After some time I have worked it out. your comment that you need to know that something can be done in order to do it is very relevant. I have built a toolbox in a single multi-object file with 3 component parts and 5 drawings, flat and folded sheetmetal and it all works with changing dimensions. Then as you indicated, I was able to build a variation on this box by copying and altering in less than an hour. Thanks again for your help, I feel that I can now make ZW3D do what I want which is a good thing.
I must say that I am finding having the Equation Manager only at Part level is becoming tedious. When several components in a Multi-object assembly use common dimensions it makes sense to use a single Equation set which at present is attached to only one part, and may be referred to by other parts. Because of my (sloppy) work methods, I find that I have to swap in and out of parts constantly when refining my model, plus the end user of my model needs an instruction book to know which part the Equation Manager is attached to. It would be useful if the Equation Manager could be shared at assembly level between parts in an assembly and its equations could be edited from any open part.
I’m fairly sure you can access expressions form any where oven on another network!
What you may not have sorted is the regen protocol which be defaut is set ot lowest regen.
Once you have a working model - you can activate full gen on a part by part basis from within the assembly - manager so the entire model updates.
Paul, what I was trying to say is that to edit the Equation, you need to exit back to the root then open the part or Equation Manager where the equation set is attached, edit the equation, exit back to Root then reopen the part you are working on to see the changes. I attach the Equation Manager to a part rather than at Root level so that at least one part can be edited without having to go back to Root. Values can be edited in Expressions in the Manager pane this way.
When I have to do this many times in a session, it gets tiresome. I have not found a way of editing equations without opening the part or Manager they are located in. If a future development of ZW3D allowed expressions in a Multi-object Equation Manager to be shown in the Manager pane of each part in the Multi-object assembly, it would allow editing of the equations without having to exit in and out of Root level. I know that my parameter driven designs are a niche application but maybe the developers read this forum and maybe it will happen some day.
Thanks for your interest
I can get an “if…then…else” formula to work in a part’s equation set but not in the Root level equation set of a multi-object file. The formulas are the same to calculate Radius: (Thickness=2) then 1.6 else Thickness - where Thickness is native to each equation set I am working in. Initially, the formula works but when the Root level equation set regenerates if any edit is made, the value goes to 0. What am I doing wrong?
Hi Jim, can you send me a copy of you file to look at?
I’ll PM you.
Paul, this is one of the files for a toolbox. Hope it will fit on your forum. You will notice that I have changed how I use the equation sets and there is a lot of redundancy in the part equation sets. This is to make it easy to create new parts from existing equation sets.
Radius is the formula which does not work in equation set EQ1 but does work in the parts. This is a stripped down file to keep the size down.
Thanks for your interest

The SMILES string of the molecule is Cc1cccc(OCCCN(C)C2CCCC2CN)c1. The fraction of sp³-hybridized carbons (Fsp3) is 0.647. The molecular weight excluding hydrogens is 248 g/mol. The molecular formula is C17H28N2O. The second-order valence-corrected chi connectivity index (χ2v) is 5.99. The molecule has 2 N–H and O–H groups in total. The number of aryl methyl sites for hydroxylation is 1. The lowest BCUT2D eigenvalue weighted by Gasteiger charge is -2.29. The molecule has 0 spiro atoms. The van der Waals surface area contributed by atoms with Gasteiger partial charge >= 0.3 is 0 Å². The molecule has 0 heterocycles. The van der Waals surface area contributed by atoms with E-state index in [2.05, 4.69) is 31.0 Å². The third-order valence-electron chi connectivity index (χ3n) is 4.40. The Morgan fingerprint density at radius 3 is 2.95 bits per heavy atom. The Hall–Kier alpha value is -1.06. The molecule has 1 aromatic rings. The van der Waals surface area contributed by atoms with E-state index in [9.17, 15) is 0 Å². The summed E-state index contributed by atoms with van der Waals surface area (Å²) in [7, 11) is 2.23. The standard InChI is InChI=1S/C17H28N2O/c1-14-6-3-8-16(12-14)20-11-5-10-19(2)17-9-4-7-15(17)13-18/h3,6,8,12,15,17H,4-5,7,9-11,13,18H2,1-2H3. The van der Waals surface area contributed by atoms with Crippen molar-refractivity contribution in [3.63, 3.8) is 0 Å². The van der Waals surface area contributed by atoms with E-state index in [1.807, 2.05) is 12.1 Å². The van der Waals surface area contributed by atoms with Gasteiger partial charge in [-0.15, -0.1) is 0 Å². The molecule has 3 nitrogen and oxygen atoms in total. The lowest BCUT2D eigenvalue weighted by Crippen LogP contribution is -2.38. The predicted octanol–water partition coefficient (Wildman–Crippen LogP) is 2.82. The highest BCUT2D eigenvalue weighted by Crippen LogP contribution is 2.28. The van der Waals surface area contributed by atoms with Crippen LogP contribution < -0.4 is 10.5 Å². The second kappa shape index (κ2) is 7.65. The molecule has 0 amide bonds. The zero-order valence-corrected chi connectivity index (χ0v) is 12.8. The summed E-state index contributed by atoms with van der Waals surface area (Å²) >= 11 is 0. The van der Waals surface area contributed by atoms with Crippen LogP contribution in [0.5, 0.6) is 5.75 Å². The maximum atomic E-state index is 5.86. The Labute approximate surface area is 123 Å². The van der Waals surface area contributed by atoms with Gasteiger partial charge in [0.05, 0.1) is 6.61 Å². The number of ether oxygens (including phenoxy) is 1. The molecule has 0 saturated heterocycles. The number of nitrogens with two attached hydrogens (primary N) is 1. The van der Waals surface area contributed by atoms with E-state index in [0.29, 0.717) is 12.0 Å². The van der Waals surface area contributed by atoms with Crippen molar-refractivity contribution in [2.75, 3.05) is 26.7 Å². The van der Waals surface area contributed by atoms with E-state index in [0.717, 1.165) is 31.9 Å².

JimEquationTest.Z3 (1.3 MB)
One thing that will assist is regen control.
In Assembly Manager - RMB as belwo.
Try before and after to see which is best - it will slow regen down a bit so you activate once finished.
Where there are levels of embedded info - ZW is trying to avoid doing the unnecessary all the time. So to get the traversal of all links we need to force regens.
Shooting from the hip[harmless colloquialism] - If the Radius is either one number or another, why not just type in the correct value? rather than referring to the If/Then Statement to make a decision for you.
Also there is merit in placing all Driving dimensions in the Assembly file then Configuring these so a Toolbox can be driven from a table. AND allow for the same sizes with different Material via a config too.
Derived expressions can be in each part as applicable or in a Derived Equation Set.
You can Export/Import equations to move them around.
I am not familiar with the conditional expressions syntax so prefer to keep things as simple as possible.
Tables are much easier to edit than individual functions.
The reasoning behind my design is that this production system can be driven by a bright 12 year old in about 15 minutes, not a CAD expert. A record of what has been done needs to be kept and an effective way to do this is to copy a Multi-object file of a completed toolbox to a customer subdirectory then re-use the original file as the basis for the next toolbox. We expect to be building several toolboxes a week. As I understand tables, they create a new instance off a template which can be saved but may not carry over all the drawings into the customer file.
The reason for using conditional expressions is so that the knowledge that one sheetmetal worker uses different bend radiuses to another is built into the file set so the 12 year old does not need to alter the bend radius for another sheetmetal worker or if the material thickness changes. I am trying to keep away from configs as this is another thing the 12 year old has to remember. The material does not make a significant change to the dimensions of the parts and in this case is used for drawing title blocks and BoM. It is simpler to drive this from the equation set rather than change Part Attributes each time.
It is an interesting exercise to bend a piece of software designed to be used by an expert for fundamentally unique designs into a production tool to be used by a clerk for several different jobs a week.
I will investigate tables further.
nothing wrong with your plan.
The Config would allow you to set up for each thickness and bend regime for every box made.
So make a specific size, automatically have all manufacture variants instantly ready for drawings.
The 12 yo ‘child labour’ will not have any problem with accessing tables.
So yeah, Configs are an answer to prayer! You doin that?
Hi Jim and Paul,
Look at that:
…you have dual screen (or if you have the strenght of will to work on tiny resized windows on a single monitor)
-from root level, open your equation manager (which conveniently open within a separate window) and slide it on your second screen
-then open your part you want to work on and edit the target sketch
-in the still displayed equation manager, edit a value and apply, then regen your part
…now the big issues that prevent that from being as comfortable or sexy as it sounds:
-each time you go back to root in the main window, every other “pop-up” windows inconveniently shutdown (sad-face)
-each time you reopen those “pop-up” windows, ZW3D doesn’t saves their size and position
I really wish that it would be something the dev team could work on.
What do you think?
Equation will stay open on a 4k screen with comfort too.